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Sunday, 09 June 2019 15:58

Data analytics key to combatting cyber crime and cutting terrorism funding, says SAS executive


Global analytics firm SAS sees online crime as a big data problem and says more data helps assess threats, while analytics can be applied to solve these concerns.

Greg Henderson, senior director, Fraud, Security and Intelligence, SAS, visited Australia recently to spend time with customers and prospective customers, and took time from his schedule to speak with iTWire.

Online fraud, security exploits, hacking – “it’s not a set of disjoint problems. One thing we see across financial crimes and the security spectrum is a lot of interconnection between bad actors. They may appear isolated on the surface, but they are connected”, Henderson said.

Companies are worried about exfiltration of their data by internal staff to competitors, and by malice from hackers. However, Henderson explains it's his experience that hacking activity is most often about stealing information for sale, and primarily identity information to commit fraud. This is frequently committed by criminal groups with substantial ties to terrorist groups.

“There are a lot of discrete problems to be solved,” he said, “but hacking isn’t just about hacking, but about funding terrorism albeit a couple of steps removed.

“We’re trying to look at all the interconnections between this and look at all the threat points and solve a bigger problem in the context of identity fraud while not losing sight of the forest through the individual trees we're looking at on a daily basis.

“If stopping cybercrime reduces terrorism or cuts off funding then we have done good in the world by doing that.”

In a practical sense, the fraud and security division at SAS brings to market solutions tailor-made for businesses in the fraud and security space — for example, anti-money laundering regulation in banks, compliance, credit card and payment fraud, health insurance, telco fraud, fraud by customers or retail fraud, fraud at retail locations by the retailer themselves as opposed to the end customer, as well as fraud in the government space — tax fraud, benefits fraud, security type applications whether national or border security, investigations, and local police management.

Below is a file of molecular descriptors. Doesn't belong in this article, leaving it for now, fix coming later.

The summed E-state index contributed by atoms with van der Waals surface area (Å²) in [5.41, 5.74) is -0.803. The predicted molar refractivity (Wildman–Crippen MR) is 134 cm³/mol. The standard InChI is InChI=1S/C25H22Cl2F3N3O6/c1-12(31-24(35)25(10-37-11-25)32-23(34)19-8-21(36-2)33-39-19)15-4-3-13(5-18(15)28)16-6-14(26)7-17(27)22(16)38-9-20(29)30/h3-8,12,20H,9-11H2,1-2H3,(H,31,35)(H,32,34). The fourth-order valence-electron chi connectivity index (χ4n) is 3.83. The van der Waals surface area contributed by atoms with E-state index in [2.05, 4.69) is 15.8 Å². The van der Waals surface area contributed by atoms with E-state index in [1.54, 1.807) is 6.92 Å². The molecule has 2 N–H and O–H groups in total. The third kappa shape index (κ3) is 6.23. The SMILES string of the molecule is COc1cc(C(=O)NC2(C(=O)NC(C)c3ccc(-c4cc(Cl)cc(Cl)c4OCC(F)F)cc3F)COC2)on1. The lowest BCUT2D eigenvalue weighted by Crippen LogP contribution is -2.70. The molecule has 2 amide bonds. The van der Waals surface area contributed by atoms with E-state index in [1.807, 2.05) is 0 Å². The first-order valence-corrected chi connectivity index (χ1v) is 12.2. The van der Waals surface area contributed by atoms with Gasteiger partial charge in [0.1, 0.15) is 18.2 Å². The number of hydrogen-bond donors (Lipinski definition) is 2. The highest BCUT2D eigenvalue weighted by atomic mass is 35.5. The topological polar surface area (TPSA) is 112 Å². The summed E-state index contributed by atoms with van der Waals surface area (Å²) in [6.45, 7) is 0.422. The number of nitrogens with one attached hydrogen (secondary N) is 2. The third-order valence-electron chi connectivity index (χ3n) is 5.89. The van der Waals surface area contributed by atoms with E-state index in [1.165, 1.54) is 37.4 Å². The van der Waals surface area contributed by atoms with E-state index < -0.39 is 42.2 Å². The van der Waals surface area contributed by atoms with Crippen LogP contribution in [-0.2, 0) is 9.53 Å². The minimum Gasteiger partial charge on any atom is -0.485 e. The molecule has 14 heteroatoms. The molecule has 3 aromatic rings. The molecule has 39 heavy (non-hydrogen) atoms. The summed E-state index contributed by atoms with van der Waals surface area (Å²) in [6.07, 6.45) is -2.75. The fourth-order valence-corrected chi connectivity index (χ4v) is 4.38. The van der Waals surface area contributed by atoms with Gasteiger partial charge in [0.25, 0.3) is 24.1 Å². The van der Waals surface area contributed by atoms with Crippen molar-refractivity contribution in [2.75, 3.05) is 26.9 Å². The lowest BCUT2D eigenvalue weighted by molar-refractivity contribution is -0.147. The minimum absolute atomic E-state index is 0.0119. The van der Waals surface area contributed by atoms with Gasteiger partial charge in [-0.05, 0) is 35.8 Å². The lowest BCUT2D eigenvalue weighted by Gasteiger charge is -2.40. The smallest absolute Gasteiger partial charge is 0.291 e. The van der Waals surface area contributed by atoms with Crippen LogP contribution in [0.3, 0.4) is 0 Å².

It’s a vast space and range of industries but fundamentally distils to applying big data and analytics technology to solve discrete problems seeking to identify bad actors or activities, surfacing them up for remediation.

Without analytics, already time-constrained human workers need to trawl through data looking at all the good records to find those which seem bad. Collecting more and more data gives more valuable information but simultaneously makes the job more difficult for a human. Applying analytics means tools can instead handle all the processing and inspection, freeing people to much more valuably devote their time to identified risks.

These problems aren’t purely financial. SAS also applies its solutions to child safety, covering children at risk and being monitored by social services for events that increase that child’s risk so caseworkers are alerted, and to border security looking for illegal activity including the illicit transportation of goods or people.

An example Henderson gives is a state within the US which experienced an increase in tragic outcomes relative to child safety, meaning death or severe abuse or neglect.

As with most government agencies, it was understaffed and underresourced, Henderson said. So, it turned to SAS to apply analytics to help get the best results with the resources it had.

SAS built a model on historical data like case files and interventions; it ran analytics over two years’ worth of data and applied against the third year. The model correctly identified 84% of the tragic outcomes in the highest 10% of children it determined were at risk.

“The practical standpoint is if you have limited resources you can focus better attention on these and submit remediations and interventions which can prevent tragic outcomes,” Henderson said.

The state can now exercise greater planning in targeting that 10% of children predicted to be at greatest risk, while still continuing its ongoing care of the other 90% of children.

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David M Williams

David has been computing since 1984 where he instantly gravitated to the family Commodore 64. He completed a Bachelor of Computer Science degree from 1990 to 1992, commencing full-time employment as a systems analyst at the end of that year. David subsequently worked as a UNIX Systems Manager, Asia-Pacific technical specialist for an international software company, Business Analyst, IT Manager, and other roles. David has been the Chief Information Officer for national public companies since 2007, delivering IT knowledge and business acumen, seeking to transform the industries within which he works. David is also involved in the user group community, the Australian Computer Society technical advisory boards, and education.

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